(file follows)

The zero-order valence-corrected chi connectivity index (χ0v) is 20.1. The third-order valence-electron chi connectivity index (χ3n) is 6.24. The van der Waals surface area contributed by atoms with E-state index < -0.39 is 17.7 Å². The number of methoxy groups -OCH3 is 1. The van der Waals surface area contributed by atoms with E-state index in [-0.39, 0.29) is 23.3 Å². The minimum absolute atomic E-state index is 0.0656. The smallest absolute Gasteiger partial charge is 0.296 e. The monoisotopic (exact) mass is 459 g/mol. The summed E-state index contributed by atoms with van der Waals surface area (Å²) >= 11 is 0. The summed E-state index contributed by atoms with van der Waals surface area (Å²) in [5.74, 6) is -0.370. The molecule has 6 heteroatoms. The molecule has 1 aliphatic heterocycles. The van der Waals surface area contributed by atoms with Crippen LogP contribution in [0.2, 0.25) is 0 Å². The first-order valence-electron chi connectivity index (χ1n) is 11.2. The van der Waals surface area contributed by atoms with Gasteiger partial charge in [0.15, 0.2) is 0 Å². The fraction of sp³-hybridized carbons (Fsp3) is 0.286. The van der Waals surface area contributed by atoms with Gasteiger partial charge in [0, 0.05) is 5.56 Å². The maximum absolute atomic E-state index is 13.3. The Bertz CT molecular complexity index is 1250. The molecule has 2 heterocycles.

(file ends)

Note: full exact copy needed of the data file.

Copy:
The zero-order valence-corrected chi connectivity index (χ0v) is 20.1. The third-order valence-electron chi connectivity index (χ3n) is 6.24. The van der Waals surface area contributed by atoms with E-state index < -0.39 is 17.7 Å². The number of methoxy groups -OCH3 is 1. The van der Waals surface area contributed by atoms with E-state index in [-0.39, 0.29) is 23.3 Å². The minimum absolute atomic E-state index is 0.0656. The smallest absolute Gasteiger partial charge is 0.296 e. The monoisotopic (exact) mass is 459 g/mol. The summed E-state index contributed by atoms with van der Waals surface area (Å²) >= 11 is 0. The summed E-state index contributed by atoms with van der Waals surface area (Å²) in [5.74, 6) is -0.370. The molecule has 6 heteroatoms. The molecule has 1 aliphatic heterocycles. The van der Waals surface area contributed by atoms with Crippen LogP contribution in [0.2, 0.25) is 0 Å². The first-order valence-electron chi connectivity index (χ1n) is 11.2. The van der Waals surface area contributed by atoms with Gasteiger partial charge in [0.15, 0.2) is 0 Å². The fraction of sp³-hybridized carbons (Fsp3) is 0.286. The van der Waals surface area contributed by atoms with Gasteiger partial charge in [0, 0.05) is 5.56 Å². The maximum absolute atomic E-state index is 13.3. The Bertz CT molecular complexity index is 1250. The molecule has 2 heterocycles.